Monday, November 26, 2012

ITIL Framework: Value Added or Out -of-Date

Do not let ITIL or any other framework ruin your common sense. Take it as a guideline but put your own flavors and ingredients. 

It is the framework which changes with each new technology and not just the picture within the frame.  --Marshall McLuhan

All companies are quite different and CIOs also have different understandings and experiences of ITIL. Some think ITIL provides a tremendous amount of benefits to many global companies; while there are also many companies fail at its use and others using it as an excuse to slow down the speed of business.

Is it one of those "old school" frameworks from the era when IT focused on risk mitigation and process integrity rather than customer satisfaction and business success? or does ITIL still add value in ITSM at digital speed? Some CIOs are abandoning ITIL, while others use it religiously. Is it still appropriate and why?

1.  Common Understanding of ITIL is vital to its Value Proposition in ITSM

1)    ITSL is a framework, not gospel. The elasticity and resiliency of any frameworks start with an understanding that we are trying to provide a foundation for continued success . . . the goal should not be the construction of a monolithic standard that is incapable of adapting to the changing needs. 

2)     ITIL is Recipe: Don't eat the recipe; eat what you make from it! ITIL doesn't give you all the answers for one thing. It's more a book of recopies than the finished article. It was intentionally designed to be a guideline and not the gospel. As such, it is expected to be tailored to meet the requirements of the organization.

3)    ITIL is basically a detailed analysis of all the aspects of operations and recommendations for the best practices. However, you can't just implement ITIL as written; you have to use it as a guide for the development of operational procedures that suit your own operations. ITIL clearly doesn't develop and adapt as quickly as some organizations change and therefore,  operational managers have to use their brains to adapt to satisfy the needs of the organization in which they work.

4)    ITIL is a set of best practices and a framework, and Best Practice is not a one-off implementation, nor is it self-sustaining. As Version 3 of ITIL underlines, there should be an iterative and interactive lifecycle approach to the various processes. Best Practice is an ongoing commitment and not a time-restricted project.

5)     ITIL is a guideline - not a standard. Weaving it into the fabric of compliance as a standard will continue to cause heartburn. The more we change, the more we often stay the same . . . in so many respects. 

2. Top Ten Reasons Why ITIL fails or Some Move Away from it

1)     The #1 reason for anyone to move away from ITIL seems to be lack of flexibility: The CIO's misconception that it adds more time to implementations, modernizations, and transformations

2)     ITIL is not to blame. The implementation of ITIL is to blame. To be efficient, ITIL should never be a burden to the operational staff, but a toolbox to work efficiently. The administrative burden should be taken by the support system. ITIL is to frequently hijacked by administrative forces and turned into a nightmare of controlling layers.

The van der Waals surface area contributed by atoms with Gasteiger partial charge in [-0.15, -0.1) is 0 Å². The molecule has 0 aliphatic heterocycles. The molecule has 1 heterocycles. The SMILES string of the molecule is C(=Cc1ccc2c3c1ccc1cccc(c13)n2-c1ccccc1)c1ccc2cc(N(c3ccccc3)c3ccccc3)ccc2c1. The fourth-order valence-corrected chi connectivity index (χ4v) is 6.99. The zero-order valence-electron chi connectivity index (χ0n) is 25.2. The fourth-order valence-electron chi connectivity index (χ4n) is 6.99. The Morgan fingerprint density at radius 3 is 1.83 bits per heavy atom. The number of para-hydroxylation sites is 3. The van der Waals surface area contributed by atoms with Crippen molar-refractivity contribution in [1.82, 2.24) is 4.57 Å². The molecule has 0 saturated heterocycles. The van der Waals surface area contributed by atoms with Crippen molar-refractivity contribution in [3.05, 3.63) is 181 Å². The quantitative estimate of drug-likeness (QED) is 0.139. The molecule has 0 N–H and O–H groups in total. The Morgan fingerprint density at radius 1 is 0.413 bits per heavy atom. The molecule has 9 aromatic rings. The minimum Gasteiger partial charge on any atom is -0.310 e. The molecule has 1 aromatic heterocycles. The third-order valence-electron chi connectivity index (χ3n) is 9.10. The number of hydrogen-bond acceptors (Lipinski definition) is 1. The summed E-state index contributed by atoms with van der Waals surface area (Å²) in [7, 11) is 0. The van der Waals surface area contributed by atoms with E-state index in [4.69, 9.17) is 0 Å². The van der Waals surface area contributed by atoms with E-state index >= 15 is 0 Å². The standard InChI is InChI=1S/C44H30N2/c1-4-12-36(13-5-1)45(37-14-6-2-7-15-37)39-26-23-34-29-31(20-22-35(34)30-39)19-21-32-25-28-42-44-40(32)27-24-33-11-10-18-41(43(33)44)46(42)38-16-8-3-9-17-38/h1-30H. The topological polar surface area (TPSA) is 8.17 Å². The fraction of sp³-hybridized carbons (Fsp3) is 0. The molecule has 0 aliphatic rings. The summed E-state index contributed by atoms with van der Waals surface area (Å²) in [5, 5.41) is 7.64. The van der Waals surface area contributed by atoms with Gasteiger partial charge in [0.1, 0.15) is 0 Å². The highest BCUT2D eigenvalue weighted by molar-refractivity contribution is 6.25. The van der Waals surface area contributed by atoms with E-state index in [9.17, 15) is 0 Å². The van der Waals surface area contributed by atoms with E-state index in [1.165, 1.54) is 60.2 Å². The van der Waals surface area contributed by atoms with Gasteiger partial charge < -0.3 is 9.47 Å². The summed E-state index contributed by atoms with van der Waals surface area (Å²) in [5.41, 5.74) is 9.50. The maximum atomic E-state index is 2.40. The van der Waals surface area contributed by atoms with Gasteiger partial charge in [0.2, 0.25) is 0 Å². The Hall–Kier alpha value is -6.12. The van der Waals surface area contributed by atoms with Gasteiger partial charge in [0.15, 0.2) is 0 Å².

3)     It takes too long for ITIL to keep up with trends and new technologies requiring different models, such as cloud and other new architectures. They also feel it has required them to spend too much time on operational aspects.

4)     Change Management Fails: The biggest failure in many organizations and their implementation of ITIL or other methodology is their strict adherence to the methodology without any consideration for adapting the methodology to their culture, business, technical infrastructure, operations, or even the circumstances of a given project.

5)     Too Much IT Focus, not Enough Business Focus: TIL is still relevant, but sometimes organizations spend so long focusing on implementing the processes that they forget about basics - focusing on discovering what is the cause of the problem and constant improvement.

6)     Becoming the end itself: Some organizations treat ITIL as an end in itself rather than a tool to help IT efficiently and effectively deliver the services the organization needs to achieve its overall goals. It is also essential to take into account the skills and experience of the staff that will operate the process when designing it so that it doesn't become overly prescriptive and takes advantage of their professional expertise. ITIL can help you get there, but it doesn’t have to be the end at all. 100% adherence to any methodology is not necessarily a good thing.

7)      Misunderstanding & misusage: It is not mandatory in its entirety and that it is one of several tools and guidelines they can use. There is no reason why you can’t make the best of ITIL, the parts that work well in your company culture, and tailor the rest. Infrastructure and operations benefit greatly from well-designed, air-tight processes that can be automated. The goal should be to right-size ITIL for your organization without breaking the bank.

8)     People take "it" too seriously. The key is to look for improvement opportunities to solve problems or increase value, not to simply pass some process audit, and sending people on training is never the silver bullet. Otherwise, ITIL just becomes the flavor of the day until the next fad comes along. Or when you start to expect it to be an all-encompassing solution for IT is when you start to get into trouble. This is where you need to start to embrace other frameworks and even bring in your own creativity to be successful in the delivery of IT services.

9)     Some believe ITIL is still relevant but it is costly: That may explain why some are abandoning it. Efficiency should not come at all costs. The reason for failure is a mismatch of expectations and failure to deliver on what was perceived to be the outcome.

10) TIL turns to be an inflexible doctrine that drags down the enterprise: Failed ITIL initiatives lie not with the service lifecycle management framework, but rather with the application of that framework. Fundamental, conceptual understanding of continuous improvement is lacking from many implementations